Migraine Researchers Connect Brain Abnormalities in Cortex to Migraine
Posted by Diana-Lee—March 29th, 2013

A small Migraine research study may offer an important building block to help researchers better understand the pathophysiology of Migraine Disease.

Italian researchers employed a different method of examining information that had been uncovered in previous research studies about the brains of people living with Migraine. By using surface-based MRI to examine the brains of study participants and specially developed software for analyzing the MRI results, the researchers were able to measure the patients’ cortical thickness and identify abnormalities in the cortical region of their brains.

Migraine ResearchThe researchers learned that Migraineurs had less cortical thickness than the control group. Further, in the area of the cortex that specifically relates to the processing of pain, Migraineurs had less overall surface area.

Migraineurs also had white matter hyperintensities on their brains more frequently than the control group. These abnormalities may be the result of either predisposition or disease-related processes. The lead researcher believes the abnormalities are more likely attributable to a predisposition that makes Migraine patients more susceptible to pain and abnormal processing of painful stimuli. If this could be confirmed by building on this research it would give us important information about Migraine pathophysiology, which could lead to much better treatment and prevention options.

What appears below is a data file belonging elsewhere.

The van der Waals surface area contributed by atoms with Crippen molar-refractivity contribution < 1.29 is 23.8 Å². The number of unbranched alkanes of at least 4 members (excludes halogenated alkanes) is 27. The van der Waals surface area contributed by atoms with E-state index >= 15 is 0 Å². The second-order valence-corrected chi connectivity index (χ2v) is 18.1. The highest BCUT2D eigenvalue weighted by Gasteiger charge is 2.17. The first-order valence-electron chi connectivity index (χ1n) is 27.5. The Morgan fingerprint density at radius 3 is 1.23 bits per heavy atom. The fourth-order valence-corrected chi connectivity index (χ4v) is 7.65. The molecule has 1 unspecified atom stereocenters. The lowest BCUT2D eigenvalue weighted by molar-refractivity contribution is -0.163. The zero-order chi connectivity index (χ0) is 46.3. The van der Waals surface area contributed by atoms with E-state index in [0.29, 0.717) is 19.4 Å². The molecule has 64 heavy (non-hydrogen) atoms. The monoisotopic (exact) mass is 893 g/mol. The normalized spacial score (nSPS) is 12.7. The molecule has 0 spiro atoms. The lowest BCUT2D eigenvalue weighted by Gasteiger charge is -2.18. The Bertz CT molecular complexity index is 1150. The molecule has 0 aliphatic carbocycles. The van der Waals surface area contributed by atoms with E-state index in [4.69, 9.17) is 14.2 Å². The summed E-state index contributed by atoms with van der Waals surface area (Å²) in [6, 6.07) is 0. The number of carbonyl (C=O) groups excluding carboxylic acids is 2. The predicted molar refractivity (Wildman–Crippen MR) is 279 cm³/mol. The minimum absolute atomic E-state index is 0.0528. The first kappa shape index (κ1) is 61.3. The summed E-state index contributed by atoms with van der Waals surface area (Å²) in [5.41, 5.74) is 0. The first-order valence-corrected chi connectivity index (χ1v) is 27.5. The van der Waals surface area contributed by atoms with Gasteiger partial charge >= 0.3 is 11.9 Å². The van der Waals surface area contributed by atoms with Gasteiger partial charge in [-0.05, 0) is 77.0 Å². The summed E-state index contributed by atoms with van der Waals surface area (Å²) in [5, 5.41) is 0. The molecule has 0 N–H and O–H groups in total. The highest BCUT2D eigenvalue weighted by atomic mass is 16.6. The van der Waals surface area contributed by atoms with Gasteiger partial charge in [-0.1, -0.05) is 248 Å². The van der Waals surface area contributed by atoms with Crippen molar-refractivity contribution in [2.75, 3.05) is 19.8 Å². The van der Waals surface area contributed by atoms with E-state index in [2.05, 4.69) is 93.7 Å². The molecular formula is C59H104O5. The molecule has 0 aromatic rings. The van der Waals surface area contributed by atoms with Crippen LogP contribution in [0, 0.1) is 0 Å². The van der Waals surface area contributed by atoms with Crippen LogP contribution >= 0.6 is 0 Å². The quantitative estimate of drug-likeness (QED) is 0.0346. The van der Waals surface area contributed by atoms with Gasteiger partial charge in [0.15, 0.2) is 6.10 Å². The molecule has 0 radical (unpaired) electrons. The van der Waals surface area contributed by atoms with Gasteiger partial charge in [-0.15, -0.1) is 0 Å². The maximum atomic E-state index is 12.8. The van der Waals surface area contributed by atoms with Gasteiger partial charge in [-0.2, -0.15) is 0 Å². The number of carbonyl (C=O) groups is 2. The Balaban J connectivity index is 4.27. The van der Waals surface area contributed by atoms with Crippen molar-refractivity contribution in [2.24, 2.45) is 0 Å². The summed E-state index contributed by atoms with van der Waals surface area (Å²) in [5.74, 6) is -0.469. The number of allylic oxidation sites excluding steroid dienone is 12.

We already have a dramatically altered understanding of Migraine pathophysiology as compared to just 25-30 years ago. Experts used to believe Migraines were attributable to the expansion and contraction of blood vessels in the brain. This theory is known as the Vascular Theory of Migraine. Based on increasingly sophisticated research utilizing state of the art imaging we now know that while vascular changes usually occur during a Migraine attack, not every patient experiences them. Experts no longer believe vascular changes play a primary role in the Migraine process.

This research team will continue to examine the Migraine patients who were studied in hopes of determining whether the abnormalities they initially observed stay the same or change and at what rate.

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About Diana-Lee

Diana Lee is a blogger, lawyer & health advocate who's been disabled by Chronic Migraine. She's passionate about educating patients & combating stigma

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